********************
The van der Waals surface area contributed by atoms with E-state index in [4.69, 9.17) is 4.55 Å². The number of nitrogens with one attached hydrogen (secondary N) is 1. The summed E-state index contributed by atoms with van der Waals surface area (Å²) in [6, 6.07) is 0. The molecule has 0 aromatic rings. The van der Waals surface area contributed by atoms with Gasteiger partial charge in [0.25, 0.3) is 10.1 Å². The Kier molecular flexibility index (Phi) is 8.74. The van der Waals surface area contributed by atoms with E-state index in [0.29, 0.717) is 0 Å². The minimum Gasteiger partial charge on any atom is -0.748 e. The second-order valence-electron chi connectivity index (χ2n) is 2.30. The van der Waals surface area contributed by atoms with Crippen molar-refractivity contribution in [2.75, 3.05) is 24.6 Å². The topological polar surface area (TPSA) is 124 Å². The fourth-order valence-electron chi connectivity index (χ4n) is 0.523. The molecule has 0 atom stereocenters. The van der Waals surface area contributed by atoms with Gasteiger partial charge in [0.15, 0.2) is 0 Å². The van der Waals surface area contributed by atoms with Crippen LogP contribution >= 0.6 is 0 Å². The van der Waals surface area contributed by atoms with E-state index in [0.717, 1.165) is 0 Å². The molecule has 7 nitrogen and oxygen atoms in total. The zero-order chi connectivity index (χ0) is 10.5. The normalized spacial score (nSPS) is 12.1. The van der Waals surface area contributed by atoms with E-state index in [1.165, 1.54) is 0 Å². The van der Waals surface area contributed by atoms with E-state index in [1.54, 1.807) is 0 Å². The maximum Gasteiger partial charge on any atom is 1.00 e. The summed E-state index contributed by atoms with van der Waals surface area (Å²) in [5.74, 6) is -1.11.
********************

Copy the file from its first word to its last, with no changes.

The van der Waals surface area contributed by atoms with E-state index in [4.69, 9.17) is 4.55 Å². The number of nitrogens with one attached hydrogen (secondary N) is 1. The summed E-state index contributed by atoms with van der Waals surface area (Å²) in [6, 6.07) is 0. The molecule has 0 aromatic rings. The van der Waals surface area contributed by atoms with Gasteiger partial charge in [0.25, 0.3) is 10.1 Å². The Kier molecular flexibility index (Phi) is 8.74. The van der Waals surface area contributed by atoms with E-state index in [0.29, 0.717) is 0 Å². The minimum Gasteiger partial charge on any atom is -0.748 e. The second-order valence-electron chi connectivity index (χ2n) is 2.30. The van der Waals surface area contributed by atoms with Crippen molar-refractivity contribution in [2.75, 3.05) is 24.6 Å². The topological polar surface area (TPSA) is 124 Å². The fourth-order valence-electron chi connectivity index (χ4n) is 0.523. The molecule has 0 atom stereocenters. The van der Waals surface area contributed by atoms with Gasteiger partial charge in [0.15, 0.2) is 0 Å². The van der Waals surface area contributed by atoms with Crippen LogP contribution >= 0.6 is 0 Å². The van der Waals surface area contributed by atoms with E-state index in [0.717, 1.165) is 0 Å². The molecule has 7 nitrogen and oxygen atoms in total. The zero-order chi connectivity index (χ0) is 10.5. The normalized spacial score (nSPS) is 12.1. The van der Waals surface area contributed by atoms with E-state index in [1.165, 1.54) is 0 Å². The van der Waals surface area contributed by atoms with E-state index in [1.54, 1.807) is 0 Å². The maximum Gasteiger partial charge on any atom is 1.00 e. The summed E-state index contributed by atoms with van der Waals surface area (Å²) in [5.74, 6) is -1.11.